ettysburg, of the Wilderness, of Spotsylvania, of Cold Harbor, of Petersburg—scarred and sinewy veterans of fifty fields, your glories are still about you, your manhood is triumphant still. Yes, the blue lines break before them; two cannon and many prisoners are taken, and for two miles they sweep the field towards Lynchburg—victors still! But no, too late! too late! Behind the flying sabres and rifles of Sheridan rise the bayonets and frown the batteries of the Army of the James, under Ord—a solid phalanx stands right athwart the path of Fitz. Lee's and Gordon's men. Too late! the die is cast! The doom is sealed! There is no escape. The eagle is quarried in his eyre; the wounded lion is hunted to his lair! And so the guns of the last charge died away in the morning air; and echo, like the sob of a mighty sea, rolled up the valley of the James, and all was still. The last fight of the Army of Northern Virginia had been fought. The end had come. The smoke vanished. Th<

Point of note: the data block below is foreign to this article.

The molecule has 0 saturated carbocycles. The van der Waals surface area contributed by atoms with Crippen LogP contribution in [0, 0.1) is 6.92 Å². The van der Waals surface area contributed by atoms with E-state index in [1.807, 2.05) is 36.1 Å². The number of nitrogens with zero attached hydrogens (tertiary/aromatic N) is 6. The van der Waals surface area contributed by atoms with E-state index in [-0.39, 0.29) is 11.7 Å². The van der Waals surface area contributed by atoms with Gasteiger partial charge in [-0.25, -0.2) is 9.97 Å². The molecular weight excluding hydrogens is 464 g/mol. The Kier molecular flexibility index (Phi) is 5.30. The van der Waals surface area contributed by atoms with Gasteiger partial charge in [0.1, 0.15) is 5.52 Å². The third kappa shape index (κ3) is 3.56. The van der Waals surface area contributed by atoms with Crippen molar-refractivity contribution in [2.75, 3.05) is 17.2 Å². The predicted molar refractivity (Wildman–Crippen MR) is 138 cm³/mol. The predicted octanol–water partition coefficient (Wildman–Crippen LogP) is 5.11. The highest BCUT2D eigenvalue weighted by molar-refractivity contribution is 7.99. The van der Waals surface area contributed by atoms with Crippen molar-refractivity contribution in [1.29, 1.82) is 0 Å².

en ranks of McClellan are crouching for protection under the heavy guns of the iron-clads at Harrison's Landing. Sixty days more, and the siege of Richmond has been raised,—the Confederate columns are marching Northward, Jackson in the advance, has on August 9th caught up again with his old friend Banks, at Slaughter's Mountain, and punished him terribly, and as the day closes August 30th, Manassas has the second time been the scene of a general engagement with like results as the first. John Pope, who thitherto according to his pompous boast, had seen only the backs of his enemies, has had his curiosity entirely satisfied with a brief glimpse of their faces; and the proud army of the Potomac is flying in hot haste to find shelter in the entrenchments of Washington. In early September the Confederates are in Maryland. In extreme exigency, McClellan is recalled to command the Army of the Potomac, but while Lee holds him in check at Boonsboro and South Mountain, a series of complica